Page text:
“Pneumobilia should be differentiated from portal venous gas. Portal venous gas is peripherally distributed to within 2 cm of the liver margin, whereas pneumobilia is centrally distributed.” (Gupta, P, et al. “PLAIN FILMS: BASICS.” Acute Care Surgery: Imaging Essentials for Rapid Diagnosis Eds. Kathryn L. Butler, et al. McGraw Hill, 2015.)Continue reading
Zhou Q, Verne GN. New insights into visceral hypersensitivity–clinical implications in IBS. Nat Rev Gastroenterol Hepatol. 2011 Jun;8(6):349-55.
- Visceral and somatic hypersensitivity are present in some patients with functional gastrointestinal disorders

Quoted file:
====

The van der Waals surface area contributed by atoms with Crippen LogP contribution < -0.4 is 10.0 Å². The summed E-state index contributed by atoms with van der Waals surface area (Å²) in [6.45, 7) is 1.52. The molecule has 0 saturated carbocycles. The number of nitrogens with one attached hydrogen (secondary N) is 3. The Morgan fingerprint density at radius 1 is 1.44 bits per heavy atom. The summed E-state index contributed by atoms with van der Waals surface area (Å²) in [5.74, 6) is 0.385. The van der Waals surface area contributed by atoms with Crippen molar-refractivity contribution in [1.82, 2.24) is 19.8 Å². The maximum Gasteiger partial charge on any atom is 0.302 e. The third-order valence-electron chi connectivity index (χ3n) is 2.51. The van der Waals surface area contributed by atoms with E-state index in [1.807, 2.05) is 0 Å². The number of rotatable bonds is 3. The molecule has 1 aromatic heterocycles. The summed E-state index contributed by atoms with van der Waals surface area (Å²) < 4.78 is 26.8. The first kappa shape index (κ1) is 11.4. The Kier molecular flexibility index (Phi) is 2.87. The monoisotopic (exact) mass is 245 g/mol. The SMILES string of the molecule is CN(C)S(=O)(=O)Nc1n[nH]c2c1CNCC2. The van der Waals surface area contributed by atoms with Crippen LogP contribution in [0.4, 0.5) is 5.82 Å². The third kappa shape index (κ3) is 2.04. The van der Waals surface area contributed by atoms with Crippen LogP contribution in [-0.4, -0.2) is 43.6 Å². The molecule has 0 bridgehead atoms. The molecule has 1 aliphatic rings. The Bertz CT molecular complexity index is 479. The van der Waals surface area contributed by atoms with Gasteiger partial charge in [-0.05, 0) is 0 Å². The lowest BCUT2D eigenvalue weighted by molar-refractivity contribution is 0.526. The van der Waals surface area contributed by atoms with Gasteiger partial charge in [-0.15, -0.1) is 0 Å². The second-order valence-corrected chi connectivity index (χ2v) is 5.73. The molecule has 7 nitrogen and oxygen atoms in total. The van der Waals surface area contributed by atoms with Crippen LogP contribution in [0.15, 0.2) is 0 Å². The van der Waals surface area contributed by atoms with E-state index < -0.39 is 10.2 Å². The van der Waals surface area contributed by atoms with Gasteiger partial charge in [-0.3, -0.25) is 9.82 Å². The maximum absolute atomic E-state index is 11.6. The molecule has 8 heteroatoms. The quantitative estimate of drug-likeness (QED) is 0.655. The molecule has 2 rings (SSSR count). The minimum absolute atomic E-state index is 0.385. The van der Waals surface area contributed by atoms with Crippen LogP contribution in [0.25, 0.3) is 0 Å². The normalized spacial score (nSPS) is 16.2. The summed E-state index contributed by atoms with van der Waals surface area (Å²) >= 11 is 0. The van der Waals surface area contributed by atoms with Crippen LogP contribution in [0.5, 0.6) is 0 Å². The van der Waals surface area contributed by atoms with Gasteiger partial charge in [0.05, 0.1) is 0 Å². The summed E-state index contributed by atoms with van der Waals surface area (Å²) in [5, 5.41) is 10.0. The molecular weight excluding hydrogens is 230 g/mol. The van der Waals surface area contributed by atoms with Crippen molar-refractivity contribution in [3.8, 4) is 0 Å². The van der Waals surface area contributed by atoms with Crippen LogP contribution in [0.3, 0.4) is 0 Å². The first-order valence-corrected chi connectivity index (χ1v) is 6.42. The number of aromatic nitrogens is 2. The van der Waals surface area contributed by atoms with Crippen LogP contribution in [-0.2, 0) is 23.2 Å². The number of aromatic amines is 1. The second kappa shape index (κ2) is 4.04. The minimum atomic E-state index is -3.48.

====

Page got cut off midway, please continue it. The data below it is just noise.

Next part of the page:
- Injury to visceral afferents is the most common underlying cause of visceral hypersensitivity that is maintained by either peripheral and/or central nervous system mechanisms
- Animal models of hypersensitivity have been used to examine the neural mechanisms of hypersensitivity following inflammatory injury, such as alterations in the N-methyl, D-aspartate receptor, dorsal horn neurons or c-Fos
- Increased intestinal permeability might lead to hypersensitivity and abdominal pain in patients with functional gastrointestinal disorders
- Functional gastrointestinal disorders are similar to other chronic pain disorders in which persistent nociceptive mechanisms are activated